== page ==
For additional strength secure the mortise and tenon joint between stile and rail with a dowel and insert wedges against the tenons. Plane and smooth all the edges, then prime and paint them. Often the tenons on the lower rail suffer from rot. If both ends are damaged replace the entire rail, but if only one end is damaged you can replace it in the manner described above, or construct a ‘false tenon’ that is jointed into the rail and held with glued dowels.
Tongued-and-grooved boards on traditional ledged and boarded doors often shrink, leaving exposed gaps between them. This is not only unsightly but also allows water to enter and rot the timber. The effect can be most damaging where the panels shrink away from the stiles to form a crack in the paintwork—allowing water to enter and rot the stiles. The most frequent cause is insufficient seasoning and, in acute cases, the best thing to do is to replace the boarding, cramping the new panels tightly together as you do so.
Treat minor cases by scraping off the cracked paintwork down to clean timber with a shave hook and then forcing a flexible epoxy filler into the gaps. These fillers are elastic enough to take up considerable movement in the boards, but they will not adhere properly unless the timber is completely free of paint. Once the filler has gone ‘off’, rub down any rough edges and repaint the door. Repairing a rotten frame Frame damage generally occurs at the bases of the uprights, which are exposed and more likely to absorb water from the ground. Determine the extent of the damage as above by probing the timber with a penknife.
Cut out the damaged section well past the rot and chisel a lapped joint at the base of the timber which remains. Then cut a replacement piece of timber to match the frame and form a lapped joint at the top to mate with the one you have just cut. As door frames can be bought in standard sizes, to match most existing frames, you should have no trouble finding a compatible piece of timber.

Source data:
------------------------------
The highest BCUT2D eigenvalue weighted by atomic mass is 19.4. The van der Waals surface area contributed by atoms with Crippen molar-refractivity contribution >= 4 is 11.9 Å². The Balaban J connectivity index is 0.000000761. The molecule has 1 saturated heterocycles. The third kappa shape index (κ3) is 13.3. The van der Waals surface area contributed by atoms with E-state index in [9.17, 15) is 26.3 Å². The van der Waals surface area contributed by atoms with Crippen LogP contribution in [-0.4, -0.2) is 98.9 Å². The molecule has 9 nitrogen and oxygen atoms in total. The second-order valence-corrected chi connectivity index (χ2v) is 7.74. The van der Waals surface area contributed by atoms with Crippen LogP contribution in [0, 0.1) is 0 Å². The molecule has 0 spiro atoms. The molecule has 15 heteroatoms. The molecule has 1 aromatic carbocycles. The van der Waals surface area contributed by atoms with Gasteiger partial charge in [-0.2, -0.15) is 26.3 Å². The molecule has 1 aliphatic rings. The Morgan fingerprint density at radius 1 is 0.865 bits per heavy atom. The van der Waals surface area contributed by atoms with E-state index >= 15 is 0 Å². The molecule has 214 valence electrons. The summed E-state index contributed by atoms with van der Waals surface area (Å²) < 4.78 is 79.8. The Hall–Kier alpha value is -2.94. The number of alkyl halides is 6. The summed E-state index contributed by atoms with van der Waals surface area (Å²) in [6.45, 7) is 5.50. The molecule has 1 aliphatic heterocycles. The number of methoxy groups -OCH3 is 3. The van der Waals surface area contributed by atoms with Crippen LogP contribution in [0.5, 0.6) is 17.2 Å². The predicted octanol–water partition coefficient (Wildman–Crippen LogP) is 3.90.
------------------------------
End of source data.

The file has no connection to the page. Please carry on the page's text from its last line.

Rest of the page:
Drill screw holes in the replacement section, both to secure the lapped joint and to allow for the timber to be screwed or bolted to the adjoining masonry. Then locate it in position and mark the positions of the holes in the masonry with a hammer and a long masonry nail or drill bit. Remove the replacement section, drill out the holes in the wall with a masonry bit, and insert wallplugs to take No. 12 woodscrews.
Alternatively use expanding wall bolts. Then prime the back of the replacement section and glue a piece of bituminous felt to the foot to prevent the rot from recurring. Before gluing and screwing the new section to the original frame, check that it aligns correctly and i f necessary insert blocks of wood behind it to take up any unevenness in the wall. Finally, screw or bolt the new section to the wall, screw and glue the lapped joint, and knot, prime and paint the timber before replacing the door. Seal the entire frame with a non-hardening mastic at the point where it meets the masonry: this will help prevent moisture attacking the joint from behind.
Alternatives to side-hinged doors
Not all wooden doors are side-hinged: there are designs on the market for folding, sliding, and up-and-over doors made in timber, and they all suffer from problems similar to those described above. Many others, however, are manufactured in galvanized steel, aluminium, or glass fibre. All of them, including the wooden doors, run in guides or a variety of lifting mechanisms so that they open into an unobtrusive position. Their most frequent problem, therefore, apart from those problems shared with wooden doors, is that the tracking or lifting systems may fall out of adjustment as the door frames start to rot, or if the garage itself starts to settle with old age. Procedures for repairing them will obviously vary from one design to another, but most manufacturers supply full fitting and constructional details which include maintenance and adjustment instructions. You can refer to these if you encounter any of the problems with the doors, frames, or tracks mentioned above.